TPC2 proteins mediate nicotinic acid adenine dinucleotide phosphate (NAADP)- and agonist-evoked contractions of smooth muscle.
Tugba Durlu-Kandilci N., Ruas M., Chuang K-T., Brading A., Parrington J., Galione A.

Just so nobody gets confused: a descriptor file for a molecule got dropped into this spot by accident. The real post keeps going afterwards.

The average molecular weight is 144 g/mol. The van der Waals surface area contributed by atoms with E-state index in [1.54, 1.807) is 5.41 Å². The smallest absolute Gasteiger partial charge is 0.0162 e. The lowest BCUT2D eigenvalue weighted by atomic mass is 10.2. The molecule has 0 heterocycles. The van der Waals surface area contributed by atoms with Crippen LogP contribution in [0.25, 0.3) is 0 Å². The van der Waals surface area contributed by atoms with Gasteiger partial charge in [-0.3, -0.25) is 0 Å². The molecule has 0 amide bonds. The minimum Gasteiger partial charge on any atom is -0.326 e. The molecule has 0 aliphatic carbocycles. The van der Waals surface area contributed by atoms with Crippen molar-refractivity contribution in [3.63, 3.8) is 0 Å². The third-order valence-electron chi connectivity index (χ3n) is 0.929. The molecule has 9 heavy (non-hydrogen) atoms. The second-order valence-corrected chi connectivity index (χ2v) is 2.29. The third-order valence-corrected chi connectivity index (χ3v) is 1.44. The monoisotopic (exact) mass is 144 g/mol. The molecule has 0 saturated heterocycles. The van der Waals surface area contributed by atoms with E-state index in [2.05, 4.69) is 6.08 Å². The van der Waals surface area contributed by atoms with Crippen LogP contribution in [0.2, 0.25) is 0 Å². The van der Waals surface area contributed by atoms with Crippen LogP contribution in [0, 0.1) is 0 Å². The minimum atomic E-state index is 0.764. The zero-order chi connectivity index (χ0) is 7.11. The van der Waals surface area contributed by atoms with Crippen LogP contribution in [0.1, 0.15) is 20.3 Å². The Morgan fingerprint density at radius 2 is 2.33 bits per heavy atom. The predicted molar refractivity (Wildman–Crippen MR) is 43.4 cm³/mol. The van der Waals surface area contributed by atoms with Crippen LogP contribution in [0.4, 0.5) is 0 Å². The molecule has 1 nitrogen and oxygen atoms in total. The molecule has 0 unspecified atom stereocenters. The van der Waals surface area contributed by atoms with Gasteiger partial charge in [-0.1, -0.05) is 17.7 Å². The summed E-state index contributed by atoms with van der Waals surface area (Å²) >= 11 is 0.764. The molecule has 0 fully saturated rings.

Agonists such as those acting at muscarinic receptors are thought to induce contraction of smooth muscle primarily through inositol 1,4,5-trisphosphate production and release of Ca(2+) from sarcoplasmic reticulum. However, the additional Ca(2+)-mobilizing messengers cyclic adenosine diphosphate ribose (cADPR) and nicotinic acid adenine dinucleotide phosphate (NAADP) may also be involved in this process, the former acting on the sarcoplasmic reticulum, the latter acting on lysosome-related organelles. In this study, we provide the first systematic analysis of the capacity of inositol 1,4,5-trisphosphate, cADPR, and NAADP to cause contraction in smooth muscle. Using permeabilized guinea pig detrusor and taenia caecum, we show that all three Ca(2+)-mobilizing messengers cause contractions in both types of smooth muscle. We demonstrate that cADPR and NAADP play differential roles in mediating contraction in response to muscarinic receptor activation, with a sizeable role for NAADP and acidic calcium stores in detrusor muscle but not in taenia caecum, underscoring the heterogeneity of smooth muscle signal transduction systems. Two-pore channel proteins (TPCs) have recently been shown to be key components of the NAADP receptor. We show that contractile responses to NAADP were completely abolished, and agonist-evoked contractions were reduced and now became independent of acidic calcium stores in Tpcn2(-/-) mouse detrusor smooth muscle. Our findings provide the first evidence that TPC proteins mediate a key NAADP-regulated tissue response brought about by agonist activation of a cell surface receptor.